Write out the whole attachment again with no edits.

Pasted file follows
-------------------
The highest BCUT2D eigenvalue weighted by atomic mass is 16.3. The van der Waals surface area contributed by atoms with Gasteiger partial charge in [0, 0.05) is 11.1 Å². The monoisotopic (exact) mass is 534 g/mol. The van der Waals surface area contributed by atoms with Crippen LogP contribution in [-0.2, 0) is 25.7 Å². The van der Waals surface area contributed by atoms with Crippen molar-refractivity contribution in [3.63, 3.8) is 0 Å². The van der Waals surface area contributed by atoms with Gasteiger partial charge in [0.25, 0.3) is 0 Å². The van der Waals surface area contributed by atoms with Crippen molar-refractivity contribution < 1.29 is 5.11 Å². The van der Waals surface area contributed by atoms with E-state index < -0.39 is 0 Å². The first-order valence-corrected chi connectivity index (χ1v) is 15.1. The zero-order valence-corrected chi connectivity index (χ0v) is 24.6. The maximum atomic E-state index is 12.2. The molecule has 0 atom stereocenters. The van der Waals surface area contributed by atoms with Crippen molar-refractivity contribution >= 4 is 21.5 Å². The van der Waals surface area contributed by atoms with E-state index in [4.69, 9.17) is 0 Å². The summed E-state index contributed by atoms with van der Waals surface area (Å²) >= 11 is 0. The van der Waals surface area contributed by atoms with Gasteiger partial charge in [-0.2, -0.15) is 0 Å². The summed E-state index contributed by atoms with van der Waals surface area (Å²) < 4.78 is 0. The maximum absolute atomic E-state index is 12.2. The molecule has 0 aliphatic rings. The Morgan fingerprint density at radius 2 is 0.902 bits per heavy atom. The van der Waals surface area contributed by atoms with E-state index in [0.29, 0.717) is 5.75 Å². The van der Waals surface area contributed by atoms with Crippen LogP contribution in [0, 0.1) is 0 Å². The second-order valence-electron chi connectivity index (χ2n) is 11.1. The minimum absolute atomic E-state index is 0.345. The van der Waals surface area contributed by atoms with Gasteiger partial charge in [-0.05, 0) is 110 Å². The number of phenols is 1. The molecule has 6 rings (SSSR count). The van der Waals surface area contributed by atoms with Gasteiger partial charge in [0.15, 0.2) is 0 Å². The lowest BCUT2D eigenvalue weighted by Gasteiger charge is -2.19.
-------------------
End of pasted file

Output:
The highest BCUT2D eigenvalue weighted by atomic mass is 16.3. The van der Waals surface area contributed by atoms with Gasteiger partial charge in [0, 0.05) is 11.1 Å². The monoisotopic (exact) mass is 534 g/mol. The van der Waals surface area contributed by atoms with Crippen LogP contribution in [-0.2, 0) is 25.7 Å². The van der Waals surface area contributed by atoms with Crippen molar-refractivity contribution in [3.63, 3.8) is 0 Å². The van der Waals surface area contributed by atoms with Gasteiger partial charge in [0.25, 0.3) is 0 Å². The van der Waals surface area contributed by atoms with Crippen molar-refractivity contribution < 1.29 is 5.11 Å². The van der Waals surface area contributed by atoms with E-state index < -0.39 is 0 Å². The first-order valence-corrected chi connectivity index (χ1v) is 15.1. The zero-order valence-corrected chi connectivity index (χ0v) is 24.6. The maximum atomic E-state index is 12.2. The molecule has 0 atom stereocenters. The van der Waals surface area contributed by atoms with Crippen molar-refractivity contribution >= 4 is 21.5 Å². The van der Waals surface area contributed by atoms with E-state index in [4.69, 9.17) is 0 Å². The summed E-state index contributed by atoms with van der Waals surface area (Å²) >= 11 is 0. The van der Waals surface area contributed by atoms with Gasteiger partial charge in [-0.2, -0.15) is 0 Å². The summed E-state index contributed by atoms with van der Waals surface area (Å²) < 4.78 is 0. The maximum absolute atomic E-state index is 12.2. The molecule has 0 aliphatic rings. The Morgan fingerprint density at radius 2 is 0.902 bits per heavy atom. The van der Waals surface area contributed by atoms with E-state index in [0.29, 0.717) is 5.75 Å². The van der Waals surface area contributed by atoms with Crippen LogP contribution in [0, 0.1) is 0 Å². The second-order valence-electron chi connectivity index (χ2n) is 11.1. The minimum absolute atomic E-state index is 0.345. The van der Waals surface area contributed by atoms with Gasteiger partial charge in [-0.05, 0) is 110 Å². The number of phenols is 1. The molecule has 6 rings (SSSR count). The van der Waals surface area contributed by atoms with Gasteiger partial charge in [0.15, 0.2) is 0 Å². The lowest BCUT2D eigenvalue weighted by Gasteiger charge is -2.19.